Cryptocurrency Users Beware; The Tax Man Cometh: The Canada Revenue Agency’s Ever-Expanding Resources for Identifying, Auditing, and Prosecuting Cryptocurrency Investors and Traders– A Canadian Tax Lawyer’s Analysis
Introduction – International Tax Coalition Targeting Cryptocurrency
Posted: Tuesday, October 13th, 2020
In the summer of 2018, an international coalition of tax administrators—including the Canada Revenue Agency (CRA) and the United States Internal Revenue Service (IRS)—promised to pool their resources and expose cryptocurrency users who dodged their tax obligations.
Since then, the CRA, the IRS, and other tax administrators have only fine-tuned the strategies allowing them to identify cryptocurrency users for tax audit or prosecute them for tax evasion. In 2019, for instance, many Canadian cryptocurrency users were shocked to receive a 13-page CRA questionnaire about their cryptocurrency transactions. In the United States, the IRS has successfully compelled at least one digital-currency exchange to turn over its users’ account information, and the early release draft of the 2020 individual income-tax return (Form 1040) bluntly asks US taxpayers to reveal any dealings in virtual currency. Tax authorities have also expanded efforts to criminally prosecute those who evade tax by using cryptocurrencies such as Bitcoin (BTC), Bitcoin Cash (BHC), Litecoin (LTC), Ethereum (ETH), Chainlink (LINK), Dash, Zcash (ZEC), and Ripple (XRP).
After discussing some of the resources allowing the Canada Revenue Agency to more readily identify, audit, and prosecute cryptocurrency users, this article provides tax tips that Canadian cryptocurrency users may find helpful.
International Cooperation Allowing the Canada Revenue Agency to Identify Canadian Cryptocurrency Traders & Investors: The Joint Chiefs of Global Tax Enforcement (J5)
On July 3, 2018, the CRA joined the Joint Chiefs of Global Tax Enforcement (J5), a joint international effort aimed at investigating cryptocurrency-related tax evasion and money laundering.
The J5 includes not only the Canada Revenue Agency but also tax administrators from Australia, the Netherlands, the United Kingdom, and the United States of America. The J5’s mandate focuses on information sharing and joint investigations that aim to address the challenges that cryptocurrencies present for tax administrators in its member countries. In particular, the project seeks to uncover taxpayers’ unreported income and assets from holdings in Bitcoin SV (BSV), Tether (USDT), Monero (XMR), EOS, Binance Coin (BNB), and other cryptocurrencies, such as Facebook’s soon-to-be-released Libra (LIBRA).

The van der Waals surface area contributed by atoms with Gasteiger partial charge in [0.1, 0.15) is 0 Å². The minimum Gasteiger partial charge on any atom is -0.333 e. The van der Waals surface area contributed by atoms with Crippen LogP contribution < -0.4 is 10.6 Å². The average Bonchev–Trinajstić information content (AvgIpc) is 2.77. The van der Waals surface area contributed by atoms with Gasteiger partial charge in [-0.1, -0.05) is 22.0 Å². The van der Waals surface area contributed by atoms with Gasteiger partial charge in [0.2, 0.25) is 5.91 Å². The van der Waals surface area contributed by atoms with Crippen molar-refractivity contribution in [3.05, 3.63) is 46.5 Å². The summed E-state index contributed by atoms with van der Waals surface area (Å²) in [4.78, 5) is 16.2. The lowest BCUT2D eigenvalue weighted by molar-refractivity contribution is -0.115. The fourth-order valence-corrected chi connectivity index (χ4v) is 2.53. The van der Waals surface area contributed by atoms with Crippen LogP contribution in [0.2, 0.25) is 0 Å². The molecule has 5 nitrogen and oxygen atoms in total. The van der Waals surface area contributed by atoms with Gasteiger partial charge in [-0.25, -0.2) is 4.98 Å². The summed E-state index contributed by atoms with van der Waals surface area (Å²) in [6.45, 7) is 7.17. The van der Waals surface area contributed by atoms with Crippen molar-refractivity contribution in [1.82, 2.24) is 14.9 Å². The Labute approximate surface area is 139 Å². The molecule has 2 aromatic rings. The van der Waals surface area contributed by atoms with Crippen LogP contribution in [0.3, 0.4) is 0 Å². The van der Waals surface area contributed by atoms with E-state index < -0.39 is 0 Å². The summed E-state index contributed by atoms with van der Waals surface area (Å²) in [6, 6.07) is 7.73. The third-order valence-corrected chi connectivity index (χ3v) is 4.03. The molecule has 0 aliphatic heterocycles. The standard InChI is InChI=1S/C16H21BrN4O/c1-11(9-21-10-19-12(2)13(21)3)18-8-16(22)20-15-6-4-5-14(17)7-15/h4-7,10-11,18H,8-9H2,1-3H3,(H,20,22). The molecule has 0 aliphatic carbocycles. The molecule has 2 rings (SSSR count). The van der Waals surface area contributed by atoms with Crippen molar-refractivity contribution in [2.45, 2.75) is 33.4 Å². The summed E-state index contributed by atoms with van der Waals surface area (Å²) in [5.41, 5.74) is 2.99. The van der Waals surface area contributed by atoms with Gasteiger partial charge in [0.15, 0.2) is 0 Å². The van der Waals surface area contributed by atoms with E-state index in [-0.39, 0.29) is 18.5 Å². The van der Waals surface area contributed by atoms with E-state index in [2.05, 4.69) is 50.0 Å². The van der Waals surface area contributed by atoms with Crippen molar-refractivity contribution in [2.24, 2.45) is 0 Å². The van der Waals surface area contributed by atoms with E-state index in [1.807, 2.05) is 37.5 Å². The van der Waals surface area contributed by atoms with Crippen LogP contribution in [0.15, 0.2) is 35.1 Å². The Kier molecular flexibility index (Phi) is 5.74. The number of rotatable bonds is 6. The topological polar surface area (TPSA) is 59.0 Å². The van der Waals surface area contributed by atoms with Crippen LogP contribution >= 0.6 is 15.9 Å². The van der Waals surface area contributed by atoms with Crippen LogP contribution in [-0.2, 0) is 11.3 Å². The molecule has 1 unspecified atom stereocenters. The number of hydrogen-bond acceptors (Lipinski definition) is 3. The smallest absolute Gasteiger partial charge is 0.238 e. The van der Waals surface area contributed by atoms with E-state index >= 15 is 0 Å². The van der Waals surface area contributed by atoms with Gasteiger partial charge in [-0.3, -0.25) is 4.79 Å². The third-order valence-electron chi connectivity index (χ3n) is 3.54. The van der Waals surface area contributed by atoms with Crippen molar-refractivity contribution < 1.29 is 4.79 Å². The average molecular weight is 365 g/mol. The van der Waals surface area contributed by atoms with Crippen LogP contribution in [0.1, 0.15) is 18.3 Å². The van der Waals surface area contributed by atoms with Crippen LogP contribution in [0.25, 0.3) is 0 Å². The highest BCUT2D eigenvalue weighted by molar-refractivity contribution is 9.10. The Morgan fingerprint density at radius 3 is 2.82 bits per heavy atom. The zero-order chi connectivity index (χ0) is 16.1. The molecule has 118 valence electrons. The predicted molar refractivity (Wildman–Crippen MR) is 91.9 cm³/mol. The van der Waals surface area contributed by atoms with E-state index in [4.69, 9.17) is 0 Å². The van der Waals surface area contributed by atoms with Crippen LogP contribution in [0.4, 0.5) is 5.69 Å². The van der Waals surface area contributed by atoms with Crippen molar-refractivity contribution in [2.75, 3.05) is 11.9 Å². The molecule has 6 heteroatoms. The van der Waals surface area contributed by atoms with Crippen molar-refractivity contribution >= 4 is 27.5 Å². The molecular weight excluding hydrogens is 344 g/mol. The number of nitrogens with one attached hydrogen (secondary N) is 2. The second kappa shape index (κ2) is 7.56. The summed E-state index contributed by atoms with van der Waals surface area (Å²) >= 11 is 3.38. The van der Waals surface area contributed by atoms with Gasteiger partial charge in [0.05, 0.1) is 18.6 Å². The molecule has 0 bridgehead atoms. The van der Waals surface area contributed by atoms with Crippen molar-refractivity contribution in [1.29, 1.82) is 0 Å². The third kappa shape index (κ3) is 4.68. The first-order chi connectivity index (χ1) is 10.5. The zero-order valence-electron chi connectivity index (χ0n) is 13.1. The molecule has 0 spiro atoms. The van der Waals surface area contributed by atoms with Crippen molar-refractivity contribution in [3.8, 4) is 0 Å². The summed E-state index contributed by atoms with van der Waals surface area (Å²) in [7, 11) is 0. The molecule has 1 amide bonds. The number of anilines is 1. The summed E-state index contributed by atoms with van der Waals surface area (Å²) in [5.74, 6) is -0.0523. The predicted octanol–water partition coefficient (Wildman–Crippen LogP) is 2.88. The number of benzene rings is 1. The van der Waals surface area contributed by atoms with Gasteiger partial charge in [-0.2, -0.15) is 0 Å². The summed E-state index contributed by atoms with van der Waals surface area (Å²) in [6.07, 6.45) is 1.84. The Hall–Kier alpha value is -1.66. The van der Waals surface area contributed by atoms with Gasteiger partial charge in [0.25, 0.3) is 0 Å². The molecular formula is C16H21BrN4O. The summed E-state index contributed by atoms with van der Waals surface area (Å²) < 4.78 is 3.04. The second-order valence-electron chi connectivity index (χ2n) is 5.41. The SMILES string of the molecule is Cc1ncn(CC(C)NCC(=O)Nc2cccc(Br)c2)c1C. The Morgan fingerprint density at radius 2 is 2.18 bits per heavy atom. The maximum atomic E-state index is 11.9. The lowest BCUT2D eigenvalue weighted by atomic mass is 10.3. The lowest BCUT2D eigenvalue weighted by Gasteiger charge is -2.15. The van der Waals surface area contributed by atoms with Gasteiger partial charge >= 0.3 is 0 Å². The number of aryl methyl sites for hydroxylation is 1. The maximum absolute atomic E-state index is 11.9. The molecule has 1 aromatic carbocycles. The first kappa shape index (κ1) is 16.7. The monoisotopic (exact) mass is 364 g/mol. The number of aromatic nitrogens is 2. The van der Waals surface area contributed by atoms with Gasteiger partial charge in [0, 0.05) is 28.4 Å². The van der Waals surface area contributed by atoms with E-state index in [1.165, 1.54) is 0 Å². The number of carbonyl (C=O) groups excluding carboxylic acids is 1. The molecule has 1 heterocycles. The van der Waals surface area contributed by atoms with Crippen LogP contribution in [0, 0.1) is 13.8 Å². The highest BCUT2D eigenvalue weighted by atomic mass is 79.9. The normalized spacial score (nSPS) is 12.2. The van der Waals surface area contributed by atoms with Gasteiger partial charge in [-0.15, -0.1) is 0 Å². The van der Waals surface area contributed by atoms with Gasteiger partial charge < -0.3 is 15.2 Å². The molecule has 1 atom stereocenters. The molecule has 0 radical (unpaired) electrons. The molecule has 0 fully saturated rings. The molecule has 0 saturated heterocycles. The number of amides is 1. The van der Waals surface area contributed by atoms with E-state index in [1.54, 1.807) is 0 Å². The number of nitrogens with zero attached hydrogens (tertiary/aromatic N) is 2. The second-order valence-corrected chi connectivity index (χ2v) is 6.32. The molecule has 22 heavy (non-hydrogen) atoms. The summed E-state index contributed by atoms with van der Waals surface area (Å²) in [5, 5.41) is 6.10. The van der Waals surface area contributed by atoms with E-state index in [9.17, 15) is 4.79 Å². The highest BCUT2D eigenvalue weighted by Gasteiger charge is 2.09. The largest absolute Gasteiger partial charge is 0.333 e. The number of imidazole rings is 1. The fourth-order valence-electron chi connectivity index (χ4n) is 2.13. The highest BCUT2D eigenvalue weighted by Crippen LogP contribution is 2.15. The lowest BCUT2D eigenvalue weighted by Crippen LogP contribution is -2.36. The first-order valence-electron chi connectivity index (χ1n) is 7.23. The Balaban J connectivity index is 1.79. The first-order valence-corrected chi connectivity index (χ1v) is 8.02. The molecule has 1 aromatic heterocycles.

The group’s formation signaled a coordinated effort by tax authorities to gain insight on cryptocurrency transactions involving taxpayers in Canada, Australia, the Netherlands, the United Kingdom, and the United States of America.
Resources and Inspiration from Advancements by the IRS
The US Internal Revenue Service has seemingly taken the lead on pursuing sources of information about cryptocurrency transactions. In 2017, for example, the IRS obtained a court order requiring the virtual-currency exchange, Coinbase, to surrender information about any user whose account had “at least the equivalent of $20,000 in any one transaction type (buy, sell, send, or receive) in any one year during the 2013 to 2015 period.” For each account meeting that description, the IRS received the account user’s name, taxpayer ID number, birth date, address, and records of account activity, including detailed transaction logs and the name of the counterparty to each transaction (see: United States v. Coinbase, Inc., Case No.17-cv-01431-JSC). The court order affected over 14,000 Coinbase users.
Nowadays, the IRS, the Canada Revenue Agency, and other tax administrators have no difficulty tracing transactions involving mainstream cryptocurrencies, like Bitcoin. Bitcoin’s open-ledger blockchain system allows tax authorities to identify users with relative ease. But the IRS is now actively seeking the tools to investigate transactions involving the following:
- privacy coins—e.g., Monero (XRM), Zcash (ZEC), Dash (DASH), Grin (GRIN), Komodo (KMD), Verge (XVG), Horizon (ZEN);
- Layer 2 off-chain protocol networks—e.g., Lightning Network (LN), Raiden Network, Celer Network; and
- side-chains—e.g., Plasma and OmiseGo.
The IRS has offered up to $1 million to any developer that creates tracking technology for privacy-focused cryptocurrencies and new blockchain tech,